Air National Guard responds to governor on low-flight proposal
AUGUSTA - The Air National Guard has responded to a letter written by Gov. John Baldacci regarding a study prepared by the ANG on a proposal to lower the minimum altitude for military training flights over much of western Maine.
The ANG is asking the Federal Aviation Administration to modify Condor 1 and Condor 2, military operation areas that have encompassed most of Franklin County for 30 years. Currently, ANG pilots must stay above 7,000 feet throughout the MOA, unless they're training in military training routes, or MTRs, where pilots can fly as low as 500 feet off the ground.
Gov. Baldacci wrote letters to the ANG on Aug. 28 and Nov. 13, regarding the draft version of the Environmental Impact Statement released in July 2009. The first letter asked a series of questions about the modification, which had been raised by state agencies and residents of Franklin County, also asked for a postponement of six to nine months.
“…These assessments strongly suggest that more work needs to be done to assure me and the people of the Western Maine that no significant impacts will result from the proposed changes to the Condor MOA,”
Baldacci concluded in the Aug. 28 letter addressed to ANG Col. William Albro at the Andrews Air Force Base in Maryland.
The ANG agreed to delay the hearing by two and a half months, saying that the governor's concerns have been addressed in the draft EIS. This was stated in a letter addressed to Baldacci on Sept. 10.
"The National Guard Bureau," ANG Director Lt. Gen. Harry Wyatt wrote, "in conjunction with Major General Libby's office, has ensured all of your summary points are addressed in the current draft EIS for the modification of the Condor MOA...."
The governor's second letter, sent in November, stated that he was "deeply disappointed that no further consideration was given to the questions outlined in [his] letter." It went on to say that the governor believed that inadequate effort had been expended on the draft EIS.
“As such, I wish to register my opposition to this proposal," Baldacci wrote. "I do not believe that serious consideration has been given to the impacts on the people of Maine nor has the appropriate level of due diligence been conducted in this process and in the Draft EIS.”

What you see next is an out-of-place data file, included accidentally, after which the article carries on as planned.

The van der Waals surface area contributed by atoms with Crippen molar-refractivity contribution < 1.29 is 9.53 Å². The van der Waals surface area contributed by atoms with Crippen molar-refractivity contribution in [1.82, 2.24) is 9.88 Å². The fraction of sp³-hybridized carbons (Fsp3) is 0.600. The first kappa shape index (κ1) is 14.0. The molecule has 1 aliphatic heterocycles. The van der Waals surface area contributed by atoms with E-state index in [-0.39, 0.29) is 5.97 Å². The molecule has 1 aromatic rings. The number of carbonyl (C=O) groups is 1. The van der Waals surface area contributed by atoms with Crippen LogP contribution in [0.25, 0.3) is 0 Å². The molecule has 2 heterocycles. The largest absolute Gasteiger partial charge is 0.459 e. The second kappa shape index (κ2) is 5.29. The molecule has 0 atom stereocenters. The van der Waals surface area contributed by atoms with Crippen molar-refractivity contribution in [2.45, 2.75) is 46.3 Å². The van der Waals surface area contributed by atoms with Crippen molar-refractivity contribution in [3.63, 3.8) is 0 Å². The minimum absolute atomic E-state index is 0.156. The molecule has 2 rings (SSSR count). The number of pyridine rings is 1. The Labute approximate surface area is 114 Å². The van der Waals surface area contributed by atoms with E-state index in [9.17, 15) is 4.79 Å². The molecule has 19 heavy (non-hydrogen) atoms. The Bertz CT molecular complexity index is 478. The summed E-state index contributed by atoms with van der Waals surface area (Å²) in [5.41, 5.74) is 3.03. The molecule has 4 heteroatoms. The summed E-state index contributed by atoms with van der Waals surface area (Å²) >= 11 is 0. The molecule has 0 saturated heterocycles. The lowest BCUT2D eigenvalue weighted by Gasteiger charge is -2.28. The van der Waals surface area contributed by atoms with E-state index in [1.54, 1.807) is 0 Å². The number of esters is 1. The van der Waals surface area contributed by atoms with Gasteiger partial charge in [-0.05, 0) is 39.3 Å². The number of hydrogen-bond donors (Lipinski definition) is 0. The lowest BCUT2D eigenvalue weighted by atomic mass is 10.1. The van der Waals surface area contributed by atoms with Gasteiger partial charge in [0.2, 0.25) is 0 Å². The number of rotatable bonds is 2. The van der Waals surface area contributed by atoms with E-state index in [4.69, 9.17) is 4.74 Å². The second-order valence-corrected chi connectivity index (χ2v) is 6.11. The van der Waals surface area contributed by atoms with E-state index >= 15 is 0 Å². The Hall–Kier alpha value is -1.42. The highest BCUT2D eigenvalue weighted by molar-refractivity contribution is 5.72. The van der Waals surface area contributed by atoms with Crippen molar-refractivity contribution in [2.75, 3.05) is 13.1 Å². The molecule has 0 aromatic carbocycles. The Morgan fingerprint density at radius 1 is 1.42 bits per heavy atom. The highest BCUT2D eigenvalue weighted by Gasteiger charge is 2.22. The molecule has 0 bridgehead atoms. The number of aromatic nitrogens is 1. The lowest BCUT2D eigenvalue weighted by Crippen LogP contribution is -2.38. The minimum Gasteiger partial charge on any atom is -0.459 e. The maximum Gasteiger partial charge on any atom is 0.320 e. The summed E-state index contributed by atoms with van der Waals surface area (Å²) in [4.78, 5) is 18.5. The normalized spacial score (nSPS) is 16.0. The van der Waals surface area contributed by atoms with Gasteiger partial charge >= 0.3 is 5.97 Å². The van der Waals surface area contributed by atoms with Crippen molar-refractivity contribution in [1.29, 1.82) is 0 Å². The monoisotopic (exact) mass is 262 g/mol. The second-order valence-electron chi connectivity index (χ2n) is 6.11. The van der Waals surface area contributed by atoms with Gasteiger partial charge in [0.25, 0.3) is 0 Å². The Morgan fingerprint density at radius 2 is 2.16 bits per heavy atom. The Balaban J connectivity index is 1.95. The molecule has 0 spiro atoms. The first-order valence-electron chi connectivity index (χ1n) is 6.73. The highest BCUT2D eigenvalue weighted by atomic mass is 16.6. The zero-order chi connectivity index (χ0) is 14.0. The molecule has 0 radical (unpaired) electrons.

The ANG has since responded, thanking Baldacci for his letter and issuing a series of replies to the concerns listed in the Aug. 28 letter.
"The Air National Guard considers community support as central to our ability to meet the demands of securing the homeland and defending our nation," Wyatt wrote, in a letter dated Dec. 1. "Alleviating any and all concerns regarding the affect of our operations on the quality of life in western Maine is fundamental to this effort."
The ANG began by stating that further postponements in the process were unlikely.
"We have exceeded federal laws and guidelines," the letter reads, going on to state that "after we received Gov. Baldacci's August 28, 2009 letter, requesting the public hearing be postponed six to nine months, we postponed the public hearing for two months. We also extended the comment review period for another four months totaling 147 days."
The ANG also attempted to address concerns raised by state Rep. Thomas Saviello (R - Wilton) and others about the completeness of the draft EIS. On the Maine Department of Transportation Web site, the draft EIS is now accompanied by a list of preparers. The ANG says in the letter that the EIS will meet all of the requirements set by the Council of Environmental Quality.
The letter also addresses a recommendation made by both the MDOT and some residents at the recent public hearing, which was for the EIS to include a review by a third-party noise engineer.
"All contractor noise work is reviewed by USAF specialists," the letter reads.
The ANG's response goes on to refute claims that the public hearing, held at the University of Maine at Farmington on Nov. 14, was improperly advertised, citing posts in several local newspapers.